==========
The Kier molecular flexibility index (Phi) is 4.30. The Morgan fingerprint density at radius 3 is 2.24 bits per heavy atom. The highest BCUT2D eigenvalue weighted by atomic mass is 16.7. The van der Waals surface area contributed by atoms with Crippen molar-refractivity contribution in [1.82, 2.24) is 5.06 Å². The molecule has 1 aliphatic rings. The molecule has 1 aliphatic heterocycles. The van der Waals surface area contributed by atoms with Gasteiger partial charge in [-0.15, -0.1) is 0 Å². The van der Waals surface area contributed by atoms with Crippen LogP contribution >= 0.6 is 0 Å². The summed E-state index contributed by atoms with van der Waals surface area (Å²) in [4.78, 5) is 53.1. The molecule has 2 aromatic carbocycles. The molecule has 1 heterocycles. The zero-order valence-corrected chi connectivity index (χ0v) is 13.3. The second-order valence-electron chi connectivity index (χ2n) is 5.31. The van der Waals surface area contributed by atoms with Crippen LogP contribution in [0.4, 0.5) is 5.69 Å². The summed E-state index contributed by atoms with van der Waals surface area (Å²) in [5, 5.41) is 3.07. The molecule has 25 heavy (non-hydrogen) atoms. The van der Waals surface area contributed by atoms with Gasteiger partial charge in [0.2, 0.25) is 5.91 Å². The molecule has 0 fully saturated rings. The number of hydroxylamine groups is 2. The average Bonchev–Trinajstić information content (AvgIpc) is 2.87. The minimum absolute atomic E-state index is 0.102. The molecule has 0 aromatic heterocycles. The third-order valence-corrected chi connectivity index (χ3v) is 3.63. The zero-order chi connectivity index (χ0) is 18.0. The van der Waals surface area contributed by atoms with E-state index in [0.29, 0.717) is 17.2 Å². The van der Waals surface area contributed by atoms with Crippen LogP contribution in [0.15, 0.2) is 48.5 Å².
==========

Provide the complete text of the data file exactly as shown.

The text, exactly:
The Kier molecular flexibility index (Phi) is 4.30. The Morgan fingerprint density at radius 3 is 2.24 bits per heavy atom. The highest BCUT2D eigenvalue weighted by atomic mass is 16.7. The van der Waals surface area contributed by atoms with Crippen molar-refractivity contribution in [1.82, 2.24) is 5.06 Å². The molecule has 1 aliphatic rings. The molecule has 1 aliphatic heterocycles. The van der Waals surface area contributed by atoms with Gasteiger partial charge in [-0.15, -0.1) is 0 Å². The van der Waals surface area contributed by atoms with Crippen LogP contribution >= 0.6 is 0 Å². The summed E-state index contributed by atoms with van der Waals surface area (Å²) in [4.78, 5) is 53.1. The molecule has 2 aromatic carbocycles. The molecule has 1 heterocycles. The zero-order valence-corrected chi connectivity index (χ0v) is 13.3. The second-order valence-electron chi connectivity index (χ2n) is 5.31. The van der Waals surface area contributed by atoms with Crippen LogP contribution in [0.4, 0.5) is 5.69 Å². The summed E-state index contributed by atoms with van der Waals surface area (Å²) in [5, 5.41) is 3.07. The molecule has 25 heavy (non-hydrogen) atoms. The van der Waals surface area contributed by atoms with Gasteiger partial charge in [0.2, 0.25) is 5.91 Å². The molecule has 0 fully saturated rings. The number of hydroxylamine groups is 2. The average Bonchev–Trinajstić information content (AvgIpc) is 2.87. The minimum absolute atomic E-state index is 0.102. The molecule has 0 aromatic heterocycles. The third-order valence-corrected chi connectivity index (χ3v) is 3.63. The zero-order chi connectivity index (χ0) is 18.0. The van der Waals surface area contributed by atoms with E-state index in [0.29, 0.717) is 17.2 Å². The van der Waals surface area contributed by atoms with Crippen LogP contribution in [0.15, 0.2) is 48.5 Å².